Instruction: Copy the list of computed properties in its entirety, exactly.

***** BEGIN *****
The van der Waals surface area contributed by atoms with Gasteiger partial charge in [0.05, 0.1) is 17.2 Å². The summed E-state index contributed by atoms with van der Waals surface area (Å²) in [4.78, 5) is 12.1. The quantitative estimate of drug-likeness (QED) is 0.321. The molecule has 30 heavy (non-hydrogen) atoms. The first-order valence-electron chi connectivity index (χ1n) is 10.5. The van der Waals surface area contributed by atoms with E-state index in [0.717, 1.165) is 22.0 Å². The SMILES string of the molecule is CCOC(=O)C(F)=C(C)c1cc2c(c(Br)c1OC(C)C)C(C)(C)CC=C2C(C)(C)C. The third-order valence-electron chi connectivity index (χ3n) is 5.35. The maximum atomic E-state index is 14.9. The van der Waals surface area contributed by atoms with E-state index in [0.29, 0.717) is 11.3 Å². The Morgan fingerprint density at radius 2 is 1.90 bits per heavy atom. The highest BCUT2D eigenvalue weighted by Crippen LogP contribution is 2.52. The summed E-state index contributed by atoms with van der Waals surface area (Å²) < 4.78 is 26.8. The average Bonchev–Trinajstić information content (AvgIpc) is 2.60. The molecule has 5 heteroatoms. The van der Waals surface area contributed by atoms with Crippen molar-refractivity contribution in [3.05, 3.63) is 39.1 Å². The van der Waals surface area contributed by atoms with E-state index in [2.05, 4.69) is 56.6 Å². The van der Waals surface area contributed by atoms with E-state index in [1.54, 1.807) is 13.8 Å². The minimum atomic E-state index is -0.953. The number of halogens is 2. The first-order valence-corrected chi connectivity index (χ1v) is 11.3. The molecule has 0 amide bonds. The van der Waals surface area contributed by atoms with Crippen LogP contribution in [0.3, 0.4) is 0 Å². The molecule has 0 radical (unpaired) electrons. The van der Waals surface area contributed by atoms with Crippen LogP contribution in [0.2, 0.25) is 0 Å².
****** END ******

The van der Waals surface area contributed by atoms with Gasteiger partial charge in [0.05, 0.1) is 17.2 Å². The summed E-state index contributed by atoms with van der Waals surface area (Å²) in [4.78, 5) is 12.1. The quantitative estimate of drug-likeness (QED) is 0.321. The molecule has 30 heavy (non-hydrogen) atoms. The first-order valence-electron chi connectivity index (χ1n) is 10.5. The van der Waals surface area contributed by atoms with E-state index in [0.717, 1.165) is 22.0 Å². The SMILES string of the molecule is CCOC(=O)C(F)=C(C)c1cc2c(c(Br)c1OC(C)C)C(C)(C)CC=C2C(C)(C)C. The third-order valence-electron chi connectivity index (χ3n) is 5.35. The maximum atomic E-state index is 14.9. The van der Waals surface area contributed by atoms with E-state index in [0.29, 0.717) is 11.3 Å². The Morgan fingerprint density at radius 2 is 1.90 bits per heavy atom. The highest BCUT2D eigenvalue weighted by Crippen LogP contribution is 2.52. The summed E-state index contributed by atoms with van der Waals surface area (Å²) < 4.78 is 26.8. The average Bonchev–Trinajstić information content (AvgIpc) is 2.60. The molecule has 5 heteroatoms. The van der Waals surface area contributed by atoms with Crippen molar-refractivity contribution in [3.05, 3.63) is 39.1 Å². The van der Waals surface area contributed by atoms with E-state index in [2.05, 4.69) is 56.6 Å². The van der Waals surface area contributed by atoms with E-state index in [1.54, 1.807) is 13.8 Å². The minimum atomic E-state index is -0.953. The number of halogens is 2. The first-order valence-corrected chi connectivity index (χ1v) is 11.3. The molecule has 0 amide bonds. The van der Waals surface area contributed by atoms with Crippen LogP contribution in [0.3, 0.4) is 0 Å². The molecule has 0 radical (unpaired) electrons. The van der Waals surface area contributed by atoms with Crippen LogP contribution in [0.2, 0.25) is 0 Å².